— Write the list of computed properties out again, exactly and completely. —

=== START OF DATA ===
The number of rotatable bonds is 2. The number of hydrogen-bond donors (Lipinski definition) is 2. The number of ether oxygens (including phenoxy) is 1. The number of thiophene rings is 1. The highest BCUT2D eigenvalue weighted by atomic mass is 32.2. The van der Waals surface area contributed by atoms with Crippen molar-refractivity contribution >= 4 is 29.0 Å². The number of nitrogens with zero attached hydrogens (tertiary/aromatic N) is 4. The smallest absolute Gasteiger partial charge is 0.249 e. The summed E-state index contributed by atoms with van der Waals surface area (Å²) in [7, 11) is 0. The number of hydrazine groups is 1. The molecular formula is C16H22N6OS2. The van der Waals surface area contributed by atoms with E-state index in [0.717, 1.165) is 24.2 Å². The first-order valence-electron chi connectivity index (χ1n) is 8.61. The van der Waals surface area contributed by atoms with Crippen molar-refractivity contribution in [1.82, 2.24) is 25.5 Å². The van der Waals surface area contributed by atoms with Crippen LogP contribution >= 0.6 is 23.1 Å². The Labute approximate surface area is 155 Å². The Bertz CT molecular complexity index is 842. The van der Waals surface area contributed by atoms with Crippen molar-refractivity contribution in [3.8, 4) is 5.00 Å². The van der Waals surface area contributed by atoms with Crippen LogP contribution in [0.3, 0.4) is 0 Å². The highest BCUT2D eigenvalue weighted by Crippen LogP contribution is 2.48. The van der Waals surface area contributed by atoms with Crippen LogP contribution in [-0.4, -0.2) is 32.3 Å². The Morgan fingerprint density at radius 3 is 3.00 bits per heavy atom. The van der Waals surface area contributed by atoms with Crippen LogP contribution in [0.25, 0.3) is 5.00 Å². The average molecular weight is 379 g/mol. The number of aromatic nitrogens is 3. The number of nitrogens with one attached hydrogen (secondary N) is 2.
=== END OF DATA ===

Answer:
The number of rotatable bonds is 2. The number of hydrogen-bond donors (Lipinski definition) is 2. The number of ether oxygens (including phenoxy) is 1. The number of thiophene rings is 1. The highest BCUT2D eigenvalue weighted by atomic mass is 32.2. The van der Waals surface area contributed by atoms with Crippen molar-refractivity contribution >= 4 is 29.0 Å². The number of nitrogens with zero attached hydrogens (tertiary/aromatic N) is 4. The smallest absolute Gasteiger partial charge is 0.249 e. The summed E-state index contributed by atoms with van der Waals surface area (Å²) in [7, 11) is 0. The number of hydrazine groups is 1. The molecular formula is C16H22N6OS2. The van der Waals surface area contributed by atoms with E-state index in [0.717, 1.165) is 24.2 Å². The first-order valence-electron chi connectivity index (χ1n) is 8.61. The van der Waals surface area contributed by atoms with Crippen molar-refractivity contribution in [1.82, 2.24) is 25.5 Å². The van der Waals surface area contributed by atoms with Crippen LogP contribution >= 0.6 is 23.1 Å². The Labute approximate surface area is 155 Å². The Bertz CT molecular complexity index is 842. The van der Waals surface area contributed by atoms with Crippen molar-refractivity contribution in [3.8, 4) is 5.00 Å². The van der Waals surface area contributed by atoms with Crippen LogP contribution in [0.3, 0.4) is 0 Å². The highest BCUT2D eigenvalue weighted by Crippen LogP contribution is 2.48. The van der Waals surface area contributed by atoms with Crippen LogP contribution in [-0.4, -0.2) is 32.3 Å². The Morgan fingerprint density at radius 3 is 3.00 bits per heavy atom. The van der Waals surface area contributed by atoms with Crippen LogP contribution in [0.25, 0.3) is 5.00 Å². The average molecular weight is 379 g/mol. The number of aromatic nitrogens is 3. The number of nitrogens with one attached hydrogen (secondary N) is 2.